Time for a Catch Up

June 10, 2010

Thank you friends, for hanging in.

I’m home again with ‘Nurse Betty’ the labrador who is keeping me company as I recover again from a winter malady which hit with vengeance after the excitement and running around at ‘Patchwork’s’  sale .

The enforced being still, now that I’m feeling a bit better, is allowing me to catch up on many  ‘sit still’  jobs and pleasures that I’ve been rushing too much to take the time for. Things like sorting the box of newspaper  recipe clippings, catching up on three years of journals and even ringing friends.

I’ve been doing some extra work at each of my three part-time jobs  and it’s meant that a few things have had to give but it’s encouraging me to be a bit more efficient…perhaps.

Now’s the time for a bit of a rambling catch up post.

Three weeks ago after visiting Mum in South Australia, I rushed out the door and left my hand sewing and knitting (the knitting is another  story which I will return to on another day) behind and they won’t be retrievable for a while. Disaster.

To assemble another kit.. for survival?

My new kit is in the little box (complete with labrador hairs-I really can’t complain about faithful ‘Nurse Betty’).

Thinking about my ‘kit’ came at a good time because I was struggling hand piecing on two different projects.

On the Medallion quilt I have been using a lovely soft piece of Yuwa fabric and equally lovely but very tough and resilient piece of , I think, ‘shabby chic’ fabric.  I’ve washed and tumble dried the fabric but it is still tough to ‘needle’.

The other project is a simple cot quilt with five nine patches of pin wheels and plain blocks ‘flying pin wheels’ I’ve been calling them. They will have four large plain blocks between them.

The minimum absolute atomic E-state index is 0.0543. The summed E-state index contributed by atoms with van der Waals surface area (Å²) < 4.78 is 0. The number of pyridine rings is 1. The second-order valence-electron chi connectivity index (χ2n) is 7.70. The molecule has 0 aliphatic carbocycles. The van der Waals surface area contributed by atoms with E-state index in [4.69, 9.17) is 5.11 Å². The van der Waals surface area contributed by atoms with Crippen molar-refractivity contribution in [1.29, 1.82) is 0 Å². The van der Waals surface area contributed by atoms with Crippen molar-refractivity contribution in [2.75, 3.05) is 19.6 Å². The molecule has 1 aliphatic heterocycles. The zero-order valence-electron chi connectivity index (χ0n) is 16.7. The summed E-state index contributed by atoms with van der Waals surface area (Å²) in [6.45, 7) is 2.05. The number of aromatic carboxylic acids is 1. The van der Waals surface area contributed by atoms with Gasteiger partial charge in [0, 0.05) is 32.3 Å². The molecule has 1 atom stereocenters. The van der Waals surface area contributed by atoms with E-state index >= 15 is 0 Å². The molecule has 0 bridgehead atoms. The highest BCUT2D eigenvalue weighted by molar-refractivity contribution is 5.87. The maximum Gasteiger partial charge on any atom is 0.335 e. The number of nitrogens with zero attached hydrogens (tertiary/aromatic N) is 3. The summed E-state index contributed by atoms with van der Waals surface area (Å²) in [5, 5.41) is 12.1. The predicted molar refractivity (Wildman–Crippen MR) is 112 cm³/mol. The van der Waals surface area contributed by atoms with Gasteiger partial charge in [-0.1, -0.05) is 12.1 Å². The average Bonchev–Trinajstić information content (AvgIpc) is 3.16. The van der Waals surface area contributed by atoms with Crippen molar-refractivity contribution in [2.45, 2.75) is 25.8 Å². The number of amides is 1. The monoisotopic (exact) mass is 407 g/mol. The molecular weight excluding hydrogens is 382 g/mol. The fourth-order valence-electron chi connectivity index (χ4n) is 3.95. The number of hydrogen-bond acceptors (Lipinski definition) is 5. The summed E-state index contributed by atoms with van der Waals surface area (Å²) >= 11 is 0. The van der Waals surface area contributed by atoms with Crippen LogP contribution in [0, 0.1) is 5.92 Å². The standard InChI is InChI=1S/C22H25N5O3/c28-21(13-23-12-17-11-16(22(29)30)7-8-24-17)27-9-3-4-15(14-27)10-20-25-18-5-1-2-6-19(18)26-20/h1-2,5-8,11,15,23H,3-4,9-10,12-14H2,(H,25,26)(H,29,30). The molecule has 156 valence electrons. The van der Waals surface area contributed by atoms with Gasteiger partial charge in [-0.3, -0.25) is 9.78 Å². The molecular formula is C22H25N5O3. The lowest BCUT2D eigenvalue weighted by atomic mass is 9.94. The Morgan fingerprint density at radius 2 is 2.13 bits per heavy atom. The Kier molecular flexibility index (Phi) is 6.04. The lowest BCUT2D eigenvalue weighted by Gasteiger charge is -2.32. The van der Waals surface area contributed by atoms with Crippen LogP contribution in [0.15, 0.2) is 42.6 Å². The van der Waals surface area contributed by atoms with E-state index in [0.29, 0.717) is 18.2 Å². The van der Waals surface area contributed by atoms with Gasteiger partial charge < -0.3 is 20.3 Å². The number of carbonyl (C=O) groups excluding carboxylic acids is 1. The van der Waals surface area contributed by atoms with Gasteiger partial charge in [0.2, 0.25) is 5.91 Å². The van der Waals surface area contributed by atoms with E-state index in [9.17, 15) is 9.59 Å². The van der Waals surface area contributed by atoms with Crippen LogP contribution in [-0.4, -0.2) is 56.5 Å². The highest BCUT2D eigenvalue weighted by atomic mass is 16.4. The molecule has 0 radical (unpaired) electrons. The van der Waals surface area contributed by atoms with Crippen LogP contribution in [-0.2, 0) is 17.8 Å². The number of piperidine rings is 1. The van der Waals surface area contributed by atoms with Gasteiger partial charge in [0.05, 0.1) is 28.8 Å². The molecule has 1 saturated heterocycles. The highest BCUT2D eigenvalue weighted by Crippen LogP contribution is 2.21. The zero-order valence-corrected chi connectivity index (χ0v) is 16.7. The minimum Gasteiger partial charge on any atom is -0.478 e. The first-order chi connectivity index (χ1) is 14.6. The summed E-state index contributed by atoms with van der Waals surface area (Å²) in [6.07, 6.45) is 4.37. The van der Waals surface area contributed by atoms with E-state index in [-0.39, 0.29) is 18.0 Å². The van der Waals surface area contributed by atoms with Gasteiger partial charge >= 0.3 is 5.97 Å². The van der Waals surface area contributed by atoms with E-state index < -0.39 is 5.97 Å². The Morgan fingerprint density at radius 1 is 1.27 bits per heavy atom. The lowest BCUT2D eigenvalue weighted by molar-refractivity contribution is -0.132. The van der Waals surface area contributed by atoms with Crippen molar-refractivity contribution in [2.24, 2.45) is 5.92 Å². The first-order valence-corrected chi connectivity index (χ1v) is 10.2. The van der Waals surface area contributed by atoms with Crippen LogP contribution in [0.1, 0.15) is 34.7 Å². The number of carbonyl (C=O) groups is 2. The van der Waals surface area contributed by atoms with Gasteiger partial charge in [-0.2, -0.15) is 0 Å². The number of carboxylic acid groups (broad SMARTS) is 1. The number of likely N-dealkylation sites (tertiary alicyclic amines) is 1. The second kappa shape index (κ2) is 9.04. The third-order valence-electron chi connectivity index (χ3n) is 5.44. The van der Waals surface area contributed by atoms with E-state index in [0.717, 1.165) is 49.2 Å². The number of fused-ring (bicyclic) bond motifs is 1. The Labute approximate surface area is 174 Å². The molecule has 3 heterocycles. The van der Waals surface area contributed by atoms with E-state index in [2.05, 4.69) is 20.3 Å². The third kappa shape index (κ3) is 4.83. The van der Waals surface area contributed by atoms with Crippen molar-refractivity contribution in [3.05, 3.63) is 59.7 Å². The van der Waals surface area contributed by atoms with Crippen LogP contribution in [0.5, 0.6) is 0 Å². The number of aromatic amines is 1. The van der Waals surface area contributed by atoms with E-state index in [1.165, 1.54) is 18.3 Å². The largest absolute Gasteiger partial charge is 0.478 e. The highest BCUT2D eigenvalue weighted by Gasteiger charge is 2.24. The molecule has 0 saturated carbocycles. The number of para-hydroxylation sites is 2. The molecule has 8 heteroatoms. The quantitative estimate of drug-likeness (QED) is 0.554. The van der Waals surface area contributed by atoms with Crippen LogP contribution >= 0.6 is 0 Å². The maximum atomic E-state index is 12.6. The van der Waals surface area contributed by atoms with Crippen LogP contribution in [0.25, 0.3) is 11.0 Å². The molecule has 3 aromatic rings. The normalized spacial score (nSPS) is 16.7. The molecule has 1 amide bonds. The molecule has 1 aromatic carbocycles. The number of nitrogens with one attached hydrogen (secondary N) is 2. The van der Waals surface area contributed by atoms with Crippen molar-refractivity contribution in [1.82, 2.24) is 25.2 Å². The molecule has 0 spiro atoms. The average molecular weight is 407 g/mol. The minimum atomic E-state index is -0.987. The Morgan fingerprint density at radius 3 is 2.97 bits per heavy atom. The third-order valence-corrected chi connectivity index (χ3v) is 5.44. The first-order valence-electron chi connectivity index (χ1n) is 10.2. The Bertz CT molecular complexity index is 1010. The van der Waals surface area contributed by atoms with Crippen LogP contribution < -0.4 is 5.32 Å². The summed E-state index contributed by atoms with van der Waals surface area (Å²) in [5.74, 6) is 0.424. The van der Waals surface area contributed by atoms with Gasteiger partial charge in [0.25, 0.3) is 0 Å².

The project has stalled because after a busy weekend piecing the pin wheels (months ago now)  I developed an alarmingly large bulge, some type of joint inflammation, at the base of my middle finger.

The tough fabric is the blue Kona fabric. I had planned to use the blue fabric for backing as well and to do  hand quilting in the large plain blocks. I just couldn’t see how I would be able  do it if even the piecing was causing trouble. The seams were also much thicker than with the Vancet cottons I’d used previously.

It was very soon after this experience that I was really interested to read this post in Jan’s wonderful blog.  Kona  is a brand I had not previously used, and I’m pretty sure my blue is of the older thicker style!  Should I continue to avoid it for hand piecing projects or was my technique or choice of  tools letting me down? Would it be a choice between  a strong resilient quilt or me? !

Increasingly have become more concerned by the texture  and ‘feel’ of my fabrics when choosing fabrics for hand piecing or hand quilting  projects.  I look for fabrics that  seem of good quality with a lustrous surface and even warp and weft threads, but that are not too thick.